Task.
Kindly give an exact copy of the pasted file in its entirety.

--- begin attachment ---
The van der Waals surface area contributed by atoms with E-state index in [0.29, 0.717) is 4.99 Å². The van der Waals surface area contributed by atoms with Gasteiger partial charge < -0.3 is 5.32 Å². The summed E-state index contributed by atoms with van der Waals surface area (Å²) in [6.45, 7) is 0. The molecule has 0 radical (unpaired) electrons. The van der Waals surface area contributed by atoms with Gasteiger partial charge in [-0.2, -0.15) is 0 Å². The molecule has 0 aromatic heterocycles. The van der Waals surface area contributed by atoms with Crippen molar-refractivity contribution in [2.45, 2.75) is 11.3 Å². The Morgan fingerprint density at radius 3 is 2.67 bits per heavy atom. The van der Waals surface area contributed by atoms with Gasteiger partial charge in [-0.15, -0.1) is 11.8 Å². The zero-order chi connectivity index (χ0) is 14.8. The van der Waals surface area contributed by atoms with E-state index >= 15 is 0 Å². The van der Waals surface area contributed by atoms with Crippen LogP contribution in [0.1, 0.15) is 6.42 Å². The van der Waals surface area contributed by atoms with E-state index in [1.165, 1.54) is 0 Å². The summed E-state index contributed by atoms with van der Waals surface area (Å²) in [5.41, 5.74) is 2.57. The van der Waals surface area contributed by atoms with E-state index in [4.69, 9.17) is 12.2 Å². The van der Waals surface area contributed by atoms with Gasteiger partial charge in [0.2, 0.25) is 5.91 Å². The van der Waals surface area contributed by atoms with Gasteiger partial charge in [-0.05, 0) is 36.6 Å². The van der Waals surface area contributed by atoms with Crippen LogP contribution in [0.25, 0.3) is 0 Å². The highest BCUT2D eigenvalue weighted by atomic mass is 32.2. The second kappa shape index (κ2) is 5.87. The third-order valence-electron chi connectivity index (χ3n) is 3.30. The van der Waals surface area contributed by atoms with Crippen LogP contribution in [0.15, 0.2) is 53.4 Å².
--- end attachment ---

The van der Waals surface area contributed by atoms with E-state index in [0.29, 0.717) is 4.99 Å². The van der Waals surface area contributed by atoms with Gasteiger partial charge < -0.3 is 5.32 Å². The summed E-state index contributed by atoms with van der Waals surface area (Å²) in [6.45, 7) is 0. The molecule has 0 radical (unpaired) electrons. The van der Waals surface area contributed by atoms with Gasteiger partial charge in [-0.2, -0.15) is 0 Å². The molecule has 0 aromatic heterocycles. The van der Waals surface area contributed by atoms with Crippen molar-refractivity contribution in [2.45, 2.75) is 11.3 Å². The Morgan fingerprint density at radius 3 is 2.67 bits per heavy atom. The van der Waals surface area contributed by atoms with Gasteiger partial charge in [-0.15, -0.1) is 11.8 Å². The zero-order chi connectivity index (χ0) is 14.8. The van der Waals surface area contributed by atoms with E-state index >= 15 is 0 Å². The van der Waals surface area contributed by atoms with Crippen LogP contribution in [0.1, 0.15) is 6.42 Å². The van der Waals surface area contributed by atoms with E-state index in [1.165, 1.54) is 0 Å². The summed E-state index contributed by atoms with van der Waals surface area (Å²) in [5.41, 5.74) is 2.57. The van der Waals surface area contributed by atoms with E-state index in [4.69, 9.17) is 12.2 Å². The van der Waals surface area contributed by atoms with Gasteiger partial charge in [0.2, 0.25) is 5.91 Å². The van der Waals surface area contributed by atoms with Gasteiger partial charge in [-0.05, 0) is 36.6 Å². The van der Waals surface area contributed by atoms with Crippen LogP contribution in [0.25, 0.3) is 0 Å². The highest BCUT2D eigenvalue weighted by atomic mass is 32.2. The second kappa shape index (κ2) is 5.87. The third-order valence-electron chi connectivity index (χ3n) is 3.30. The van der Waals surface area contributed by atoms with Crippen LogP contribution in [0.15, 0.2) is 53.4 Å².